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Working practices and success of infection prevention and control teams: a scoping study

Published:November 21, 2014DOI:https://doi.org/10.1016/j.jhin.2014.10.006

      Summary

      Little research has been undertaken on how infection prevention and control (IPC) teams operate and how their effectiveness is assessed. This review aimed to explore how IPC teams embed IPC throughout hospitals, balance outbreak management with strategic aspects of IPC work (e.g. education), and how IPC team performance is measured. A scoping exercise was performed combining literature searches, evidence synthesis, and intelligence from expert advisers. Eleven publications were identified. One paper quantified how IPC nurses spend their time, two described daily activities of IPC teams, five described initiatives to embed IPC across organizations following legislation since 1999 in the UK or changes in the delivery of healthcare, and three explored the contribution of IPC intermediaries (link nurses and champions). Eight publications reported research findings. The others reported how IPC teams are embedding IPC practice in UK hospitals. In conclusion, there is scope for research to explore different models of IPC team-working and effectiveness, and cost-effectiveness. Other topics that need addressing are the willingness and ability of ward staff to assume increased responsibility for IPC and the effectiveness of intermediaries.

      Keywords

      Introduction

      Infection prevention and control (IPC) teams originated in the UK in the 1950s with the introduction of IPC nurses to support the work of clinical microbiologists.
      • Jenner A.E.
      • Wilson J.A.
      Educating the infection control team – past, present and future. A British perspective.
      The purpose of the newly introduced post-holders was to educate clinicians, conduct surveillance, investigate outbreaks of infection and ensure that clinical staff implemented IPC guidelines.
      • Jenner A.E.
      • Wilson J.A.
      Educating the infection control team – past, present and future. A British perspective.
      The role was considered a success from the outset and IPC teams have been established in many countries.
      • Murphy D.M.
      • Hanchett M.
      • Olmstead R.N.
      • Farber M.
      • Lee T.B.
      • Haas J.P.
      Competency in infection prevention: a conceptual approach to guide current and future practice.
      • Quattrin R.
      • Pecile A.
      • Conzut L.
      • Majori S.
      • Brusaferro S.
      • The GISIO Group
      Infection control nurse: a national survey.
      • Carrico R.M.
      • Rebmann T.
      • English J.F.
      • Mackey J.M.
      • Nones Cronin S.
      Infection prevention and control competencies for hospital-based healthcare personnel.
      • Friedman C.
      • Barnette M.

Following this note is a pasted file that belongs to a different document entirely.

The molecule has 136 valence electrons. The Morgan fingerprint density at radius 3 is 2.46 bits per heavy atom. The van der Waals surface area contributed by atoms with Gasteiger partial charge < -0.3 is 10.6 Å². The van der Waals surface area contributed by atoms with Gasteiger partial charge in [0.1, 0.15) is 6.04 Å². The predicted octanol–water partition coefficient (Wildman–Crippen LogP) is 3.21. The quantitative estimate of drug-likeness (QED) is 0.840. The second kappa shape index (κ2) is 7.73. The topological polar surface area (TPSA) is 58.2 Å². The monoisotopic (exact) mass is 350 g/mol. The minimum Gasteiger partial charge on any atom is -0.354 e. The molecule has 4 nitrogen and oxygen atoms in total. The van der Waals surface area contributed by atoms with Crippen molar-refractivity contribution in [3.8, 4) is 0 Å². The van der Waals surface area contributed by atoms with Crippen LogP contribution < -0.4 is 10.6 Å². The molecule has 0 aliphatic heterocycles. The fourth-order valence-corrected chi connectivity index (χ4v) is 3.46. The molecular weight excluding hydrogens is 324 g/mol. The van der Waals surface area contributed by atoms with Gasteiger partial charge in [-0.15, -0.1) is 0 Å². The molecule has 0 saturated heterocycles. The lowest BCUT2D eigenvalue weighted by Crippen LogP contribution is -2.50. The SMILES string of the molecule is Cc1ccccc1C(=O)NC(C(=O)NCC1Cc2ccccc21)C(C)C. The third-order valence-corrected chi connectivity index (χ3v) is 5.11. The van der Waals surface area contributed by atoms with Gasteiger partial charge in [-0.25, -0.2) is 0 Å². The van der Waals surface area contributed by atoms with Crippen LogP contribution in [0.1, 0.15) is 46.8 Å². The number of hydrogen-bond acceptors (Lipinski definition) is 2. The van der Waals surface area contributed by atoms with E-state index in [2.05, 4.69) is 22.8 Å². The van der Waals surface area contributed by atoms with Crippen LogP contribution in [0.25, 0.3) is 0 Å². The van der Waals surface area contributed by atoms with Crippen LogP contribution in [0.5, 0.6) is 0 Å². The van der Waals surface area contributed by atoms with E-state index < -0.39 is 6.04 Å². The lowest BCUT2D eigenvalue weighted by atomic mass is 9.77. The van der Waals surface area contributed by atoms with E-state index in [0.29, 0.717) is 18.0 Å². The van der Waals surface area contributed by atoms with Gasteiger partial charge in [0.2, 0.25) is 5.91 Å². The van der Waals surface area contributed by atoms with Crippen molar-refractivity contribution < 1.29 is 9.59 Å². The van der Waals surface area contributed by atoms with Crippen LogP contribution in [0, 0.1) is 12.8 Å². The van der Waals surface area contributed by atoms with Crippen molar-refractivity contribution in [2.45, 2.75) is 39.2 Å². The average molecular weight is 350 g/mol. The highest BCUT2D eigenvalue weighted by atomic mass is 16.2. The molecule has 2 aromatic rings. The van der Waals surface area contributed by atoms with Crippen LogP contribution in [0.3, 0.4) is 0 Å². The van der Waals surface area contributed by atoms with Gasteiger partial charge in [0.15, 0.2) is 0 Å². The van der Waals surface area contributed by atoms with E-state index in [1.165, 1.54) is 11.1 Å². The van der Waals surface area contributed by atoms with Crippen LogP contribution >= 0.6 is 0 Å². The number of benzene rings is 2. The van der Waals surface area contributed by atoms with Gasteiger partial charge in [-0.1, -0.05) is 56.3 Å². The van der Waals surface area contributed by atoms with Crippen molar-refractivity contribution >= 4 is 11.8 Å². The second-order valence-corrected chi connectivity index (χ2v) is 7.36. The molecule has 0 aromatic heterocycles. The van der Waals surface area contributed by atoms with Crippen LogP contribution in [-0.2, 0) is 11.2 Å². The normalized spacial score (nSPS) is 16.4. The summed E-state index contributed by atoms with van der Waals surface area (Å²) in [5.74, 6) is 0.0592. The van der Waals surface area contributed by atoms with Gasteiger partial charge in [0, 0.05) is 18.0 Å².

• Buck A.S.
      • et al.
      Requirements for infrastructure and essential activities of infection control and epidemiology in out-of-hospital settings: a Consensus Panel report.
      Formal preparation for IPC nurses has since been introduced, allowing them to assume responsibility for technical aspects of IPC.
      • Murphy D.M.
      • Hanchett M.
      • Olmstead R.N.
      • Farber M.
      • Lee T.B.
      • Haas J.P.
      Competency in infection prevention: a conceptual approach to guide current and future practice.
      • Worsley M.A.
      The role of the infection control nurse.
      Training is compulsory in some countries, but in others, including the UK, it is not mandatory. Over the years, workload has expanded in response to increased patient throughput, ageing patient populations, increase in numbers of invasive procedures placing patients at high risk of healthcare-associated infection (HCAI), and growing demand for surveillance and audit to meet public expectations of a clean, safe hospital environment.
      • Gordts B.
      Models for the organisation of hospital infection control and prevention programmes.
      Since the 1990s IPC teams have expanded to include new roles. In the UK and numerous other countries, link nurse schemes and ‘champions’ have been introduced.
      • Dawson S.J.
      The role of the infection control link nurse.
      • Lewis T.
      • Edwards C.
      How clinical champions can improve quality.
      Post-holders are clinical staff with a remit to liaise with the IPC team to implement policies and guidelines at ward level. Legislation in the UK introduced from 1999 onwards required all health workers to accept responsibility for IPC. Similar developments are taking place in some other countries.
      • California Department of Public Health
      Healthcare associated infections: information systems and technology.